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I have changed the title (replaced "well-behaved" by "càdlàg"), since it seems that "a well-behaved function" might be interpreted as "a function of bounded variation" (rather than "a càdlàg function", which I actually meant).

Let $f:[0,1] \to {\bf R}$ have a following property: $f$ is continuous except at the points $x_{k,n} = \frac{{2k - 1}}{{2^n }}$, $k=1,\ldots,2^{n-1}$, $n=1,2,3,\ldots$, where $\lim _{x \downarrow x_{k,n} } f(x) = f(x_{k,n} )$ but $f(x_{k,n} ) - \lim _{x \uparrow x_{k,n} } f(x) = a_n > 0$. Can such a function exist if $a_n > 1/ \log(n)$ for all sufficiently large $n$?

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  • $\begingroup$ Thank you for this comment; I just forgot to define $x_{k,n}$... Will be defined shortly. $\endgroup$
    – Shai Covo
    Commented Nov 14, 2010 at 16:09
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    $\begingroup$ What does "well-behaved" require? Is there more you want to specify about the locations of the jump discontinuities? Presumably points x<sub>k,n</sub> are in [0,1], but do you intend their ordering to be related to the subscripts? We know for each sufficiently large n that the total variation at points x<sub>k,n</sub> will exceed 2<sup>n-1</sup>/log(n), but the jump increases there might be "cancelled" by decreases in the intervening continuous intervals to produce a bounded function. However evidently we cannot have bounded total variation since the sum 2<sup>n-1</sup>/log(n) diverges. $\endgroup$
    – hardmath
    Commented Nov 14, 2010 at 16:10
  • $\begingroup$ @hardmath: the locations of the jump discontinuities are now specified. $\endgroup$
    – Shai Covo
    Commented Nov 14, 2010 at 16:18
  • $\begingroup$ Since they are specified as overlapping, let me revise the argument I gave for why the function cannot be of bounded total variation. For each n = 1,2,3,... there is at least one "binary rational" (2k - 1)/2^n in (0,1) not previously included (by a lower value of n). So the jump discontinuities must contribute a total of at least sum 1/log(n), which diverges. $\endgroup$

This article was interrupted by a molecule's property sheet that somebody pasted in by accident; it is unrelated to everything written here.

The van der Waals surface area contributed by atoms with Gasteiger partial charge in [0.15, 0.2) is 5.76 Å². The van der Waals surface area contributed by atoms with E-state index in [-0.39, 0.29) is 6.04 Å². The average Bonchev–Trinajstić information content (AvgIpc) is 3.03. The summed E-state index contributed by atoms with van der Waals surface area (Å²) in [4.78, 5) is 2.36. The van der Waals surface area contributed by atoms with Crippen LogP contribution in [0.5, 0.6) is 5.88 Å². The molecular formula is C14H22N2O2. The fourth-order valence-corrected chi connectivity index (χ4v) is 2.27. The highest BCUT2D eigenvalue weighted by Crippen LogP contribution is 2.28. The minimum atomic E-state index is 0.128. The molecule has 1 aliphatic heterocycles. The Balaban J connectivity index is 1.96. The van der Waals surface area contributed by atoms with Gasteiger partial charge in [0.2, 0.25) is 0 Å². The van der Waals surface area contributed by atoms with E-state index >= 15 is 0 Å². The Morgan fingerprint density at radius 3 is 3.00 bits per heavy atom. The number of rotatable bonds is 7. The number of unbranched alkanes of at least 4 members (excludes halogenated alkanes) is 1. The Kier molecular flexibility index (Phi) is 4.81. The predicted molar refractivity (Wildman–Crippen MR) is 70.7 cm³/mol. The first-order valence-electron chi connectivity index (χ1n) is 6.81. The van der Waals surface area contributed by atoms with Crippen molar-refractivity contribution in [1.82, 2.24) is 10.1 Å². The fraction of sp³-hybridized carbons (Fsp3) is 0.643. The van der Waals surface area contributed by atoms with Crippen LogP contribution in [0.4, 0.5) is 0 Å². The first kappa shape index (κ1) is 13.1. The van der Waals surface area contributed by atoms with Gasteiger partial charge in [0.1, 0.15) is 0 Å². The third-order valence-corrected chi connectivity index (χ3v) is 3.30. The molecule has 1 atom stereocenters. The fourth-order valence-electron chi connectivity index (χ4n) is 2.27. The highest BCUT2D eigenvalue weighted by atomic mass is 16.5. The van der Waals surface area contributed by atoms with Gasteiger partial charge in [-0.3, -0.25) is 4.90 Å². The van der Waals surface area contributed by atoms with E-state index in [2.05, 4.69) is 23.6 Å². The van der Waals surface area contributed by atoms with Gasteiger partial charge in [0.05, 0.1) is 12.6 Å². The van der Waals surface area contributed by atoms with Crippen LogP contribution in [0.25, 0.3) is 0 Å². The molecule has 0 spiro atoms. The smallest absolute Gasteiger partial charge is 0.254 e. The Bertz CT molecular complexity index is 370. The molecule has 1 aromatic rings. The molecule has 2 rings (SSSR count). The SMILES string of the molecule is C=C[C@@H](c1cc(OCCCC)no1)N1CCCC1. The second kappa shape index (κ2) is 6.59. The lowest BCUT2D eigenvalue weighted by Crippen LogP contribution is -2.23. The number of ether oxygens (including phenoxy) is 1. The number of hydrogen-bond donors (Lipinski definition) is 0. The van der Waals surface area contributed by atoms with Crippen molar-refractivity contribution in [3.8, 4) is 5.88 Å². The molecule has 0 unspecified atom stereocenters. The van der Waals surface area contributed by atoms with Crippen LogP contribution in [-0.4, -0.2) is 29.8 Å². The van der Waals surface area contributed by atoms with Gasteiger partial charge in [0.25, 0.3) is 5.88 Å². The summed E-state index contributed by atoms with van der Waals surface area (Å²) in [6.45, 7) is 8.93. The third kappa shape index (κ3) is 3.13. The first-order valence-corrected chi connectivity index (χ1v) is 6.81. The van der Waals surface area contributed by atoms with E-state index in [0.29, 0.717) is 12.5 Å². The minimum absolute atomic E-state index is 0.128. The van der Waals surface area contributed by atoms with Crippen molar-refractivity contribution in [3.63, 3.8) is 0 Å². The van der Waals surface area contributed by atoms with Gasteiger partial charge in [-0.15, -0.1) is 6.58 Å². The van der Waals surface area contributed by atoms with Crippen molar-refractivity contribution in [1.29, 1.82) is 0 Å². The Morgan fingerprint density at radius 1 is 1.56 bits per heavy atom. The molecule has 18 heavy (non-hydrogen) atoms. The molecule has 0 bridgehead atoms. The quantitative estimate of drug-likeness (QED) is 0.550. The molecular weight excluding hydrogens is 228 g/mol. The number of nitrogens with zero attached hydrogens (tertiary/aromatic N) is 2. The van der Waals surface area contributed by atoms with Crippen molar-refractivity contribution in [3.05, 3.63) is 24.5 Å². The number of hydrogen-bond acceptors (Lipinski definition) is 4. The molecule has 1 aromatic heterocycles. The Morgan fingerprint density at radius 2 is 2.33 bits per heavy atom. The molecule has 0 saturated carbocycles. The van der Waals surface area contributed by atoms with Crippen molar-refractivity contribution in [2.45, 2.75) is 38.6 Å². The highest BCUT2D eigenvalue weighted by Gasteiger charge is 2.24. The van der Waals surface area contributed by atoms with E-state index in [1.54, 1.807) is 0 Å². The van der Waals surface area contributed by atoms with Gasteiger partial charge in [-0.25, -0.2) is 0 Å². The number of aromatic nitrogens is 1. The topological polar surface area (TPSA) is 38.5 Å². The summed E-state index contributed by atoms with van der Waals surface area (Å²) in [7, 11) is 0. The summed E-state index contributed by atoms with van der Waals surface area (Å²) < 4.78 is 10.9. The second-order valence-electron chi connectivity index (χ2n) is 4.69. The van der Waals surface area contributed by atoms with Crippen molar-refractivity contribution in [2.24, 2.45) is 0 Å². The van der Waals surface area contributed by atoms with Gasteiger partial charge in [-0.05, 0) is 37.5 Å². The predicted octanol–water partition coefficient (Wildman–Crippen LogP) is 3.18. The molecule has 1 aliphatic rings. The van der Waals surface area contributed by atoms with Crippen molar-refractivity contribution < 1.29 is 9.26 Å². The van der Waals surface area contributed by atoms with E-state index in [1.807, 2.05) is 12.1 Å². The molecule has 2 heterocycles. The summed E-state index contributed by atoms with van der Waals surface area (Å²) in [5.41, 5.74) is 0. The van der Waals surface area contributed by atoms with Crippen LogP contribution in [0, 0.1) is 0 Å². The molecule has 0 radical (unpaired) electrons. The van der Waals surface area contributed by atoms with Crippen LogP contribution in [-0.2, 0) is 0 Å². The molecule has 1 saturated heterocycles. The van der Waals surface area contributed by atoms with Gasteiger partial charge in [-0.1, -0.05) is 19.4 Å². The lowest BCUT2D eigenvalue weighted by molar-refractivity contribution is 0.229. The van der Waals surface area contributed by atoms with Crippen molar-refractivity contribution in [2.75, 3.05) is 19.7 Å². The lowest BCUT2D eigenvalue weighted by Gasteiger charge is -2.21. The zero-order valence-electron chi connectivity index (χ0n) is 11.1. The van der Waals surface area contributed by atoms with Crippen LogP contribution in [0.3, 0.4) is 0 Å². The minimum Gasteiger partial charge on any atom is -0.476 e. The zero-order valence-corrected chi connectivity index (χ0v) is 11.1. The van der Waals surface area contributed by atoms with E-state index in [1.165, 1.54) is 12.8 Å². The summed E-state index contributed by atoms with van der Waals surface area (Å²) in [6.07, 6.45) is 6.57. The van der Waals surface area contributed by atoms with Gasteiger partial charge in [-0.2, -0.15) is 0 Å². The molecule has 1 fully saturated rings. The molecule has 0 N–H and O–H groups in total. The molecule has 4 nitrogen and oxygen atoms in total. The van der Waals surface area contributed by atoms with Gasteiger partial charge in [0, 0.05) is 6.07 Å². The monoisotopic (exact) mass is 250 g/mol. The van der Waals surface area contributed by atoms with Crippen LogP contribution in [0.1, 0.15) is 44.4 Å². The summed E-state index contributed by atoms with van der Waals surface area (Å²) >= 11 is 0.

– hardmath
    Commented Nov 14, 2010 at 17:17
  • $\begingroup$ hardmath, doesn't that argument also show that $f$ can't be continuous at $0$? If we take an $\epsilon$-interval around $f(0)$, it will fail to contain those arbitrarily large function values on the binary rationals, so there can't be a $\delta$-interval around $0$ that gets mapped into the $\epsilon$-interval. $\endgroup$
    – kahen
    Commented Nov 14, 2010 at 17:24

1 Answer 1

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If $f\colon[0,1]\to\mathbb{R}$ is cadlag (continu à droite, limites à gauche) then we can ask what the possible jumps are. That is, for what functions $g\colon(0,1]\to\mathbb{R}$ is there a cadlag function $f$ with $g(x)=\Delta f(x)\equiv f(x)-f(x-)$?

The answer is that $g$ occurs as the jumps of a cadlag function if and only if the set $\{x\in(0,1]\colon\vert g(x)\vert > \epsilon\}$ is finite for each $\epsilon > 0$. In particular, there is a cadlag function with jumps as you describe.

First, the necessity: If $S=\{x\in(0,1]\colon\vert g(x)\vert > \epsilon\}$ was not finite, then it would contain a strictly increasing or strictly decreasing sequence $x_n$. Then, $\vert f(x_n)-f(y_n)\vert > \epsilon$ for some $y_n$ chosen arbitrarily close to $x_n$. Replacing $x_n$ by $y_n$ where necessary gives a strictly increasing or strictly decreasing sequence $x_n\in[0,1]$ such that $\vert f(x_{n+1})-f(x_n)\vert > \epsilon/2$. However, as f is cadlag and has left and right limits everywhere, this contradicts the requirement that $f(x_n)$ tends to a limit.

Now, we can show sufficiency: Set $\epsilon_n=2^{-n}$ for $n\ge1$ and $\epsilon_0=\infty$. For each $n\ge1$, consider the finite set $S_n=\{x\in(0,1]\colon \epsilon_{n-1}\ge\vert g(x)\vert > \epsilon_n\}$. We can construct a function $f_n\colon[0,1]\to\mathbb{R}$ such that $\Delta f_n(x)=1_{\{x\in S_n\}}g(x)$ and $\vert f_n(x)\vert\le\epsilon_{n-1}$. The idea is to take $f_n(x)=g(x)$ and $f_n(x-)=0$ for points in $S_n$, and linearly interpolate between these. More precisely, if $S_n$ is empty we set $f_n=0$. Otherwise, $$ f_n(x)= g(a)(b-x)/(b-a) $$ for $a\le x < b$. Here, $a < b$ are consecutive points of $S_n$. Also set $f_n(x)=0$ for $x$ less than the minimum of $S_n$ and $f_n(x)=g(c)$ for $x\ge c=\max S_n$. This has the required jumps $\Delta f_n(x)=1_{\{x\in S_n\}}g(x)$.

Finally set $f(x)=\sum_{n=1}^\infty f_n(x)$. As $\vert f_n\vert \le 2^{1-n}$ for $n\ge 2$ this converges uniformly and, $$ \Delta f(x)=\sum_n\Delta f_n(x)=\sum_n1_{\{x\in S_n\}}g(x)=g(x). $$

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  • $\begingroup$ Thanks George, I will go over your answer tomorrow or so. $\endgroup$
    – Shai Covo
    Commented Nov 15, 2010 at 0:59
  • $\begingroup$ You might wonder why I considered a sequence $a_n > 1/ \log(n)$. The reason is that for the case $a_n > 1/ n^r$, $r > 0$, I found a very simple way to define an explicit $f$ (though, in a binary setting); the $a_n > 1/ \log(n)$ case might be essentially different in this respect. $\endgroup$
    – Shai Covo
    Commented Nov 16, 2010 at 1:00

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